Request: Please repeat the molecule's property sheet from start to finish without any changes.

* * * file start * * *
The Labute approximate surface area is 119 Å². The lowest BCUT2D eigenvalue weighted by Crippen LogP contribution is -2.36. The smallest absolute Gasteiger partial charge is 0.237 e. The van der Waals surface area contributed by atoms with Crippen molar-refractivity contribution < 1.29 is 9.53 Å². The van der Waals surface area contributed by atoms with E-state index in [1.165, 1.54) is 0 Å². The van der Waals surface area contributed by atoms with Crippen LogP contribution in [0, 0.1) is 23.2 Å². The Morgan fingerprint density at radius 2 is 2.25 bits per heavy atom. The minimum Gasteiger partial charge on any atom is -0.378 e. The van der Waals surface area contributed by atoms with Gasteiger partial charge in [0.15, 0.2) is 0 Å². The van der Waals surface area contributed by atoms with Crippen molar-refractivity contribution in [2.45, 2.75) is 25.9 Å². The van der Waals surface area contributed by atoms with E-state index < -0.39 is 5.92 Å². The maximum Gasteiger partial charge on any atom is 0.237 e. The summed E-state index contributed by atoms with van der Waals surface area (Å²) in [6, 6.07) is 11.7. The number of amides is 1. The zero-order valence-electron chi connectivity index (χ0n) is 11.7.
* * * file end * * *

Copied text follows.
The Labute approximate surface area is 119 Å². The lowest BCUT2D eigenvalue weighted by Crippen LogP contribution is -2.36. The smallest absolute Gasteiger partial charge is 0.237 e. The van der Waals surface area contributed by atoms with Crippen molar-refractivity contribution < 1.29 is 9.53 Å². The van der Waals surface area contributed by atoms with E-state index in [1.165, 1.54) is 0 Å². The van der Waals surface area contributed by atoms with Crippen LogP contribution in [0, 0.1) is 23.2 Å². The Morgan fingerprint density at radius 2 is 2.25 bits per heavy atom. The minimum Gasteiger partial charge on any atom is -0.378 e. The van der Waals surface area contributed by atoms with Gasteiger partial charge in [0.15, 0.2) is 0 Å². The van der Waals surface area contributed by atoms with Crippen molar-refractivity contribution in [2.45, 2.75) is 25.9 Å². The van der Waals surface area contributed by atoms with E-state index < -0.39 is 5.92 Å². The maximum Gasteiger partial charge on any atom is 0.237 e. The summed E-state index contributed by atoms with van der Waals surface area (Å²) in [6, 6.07) is 11.7. The number of amides is 1. The zero-order valence-electron chi connectivity index (χ0n) is 11.7.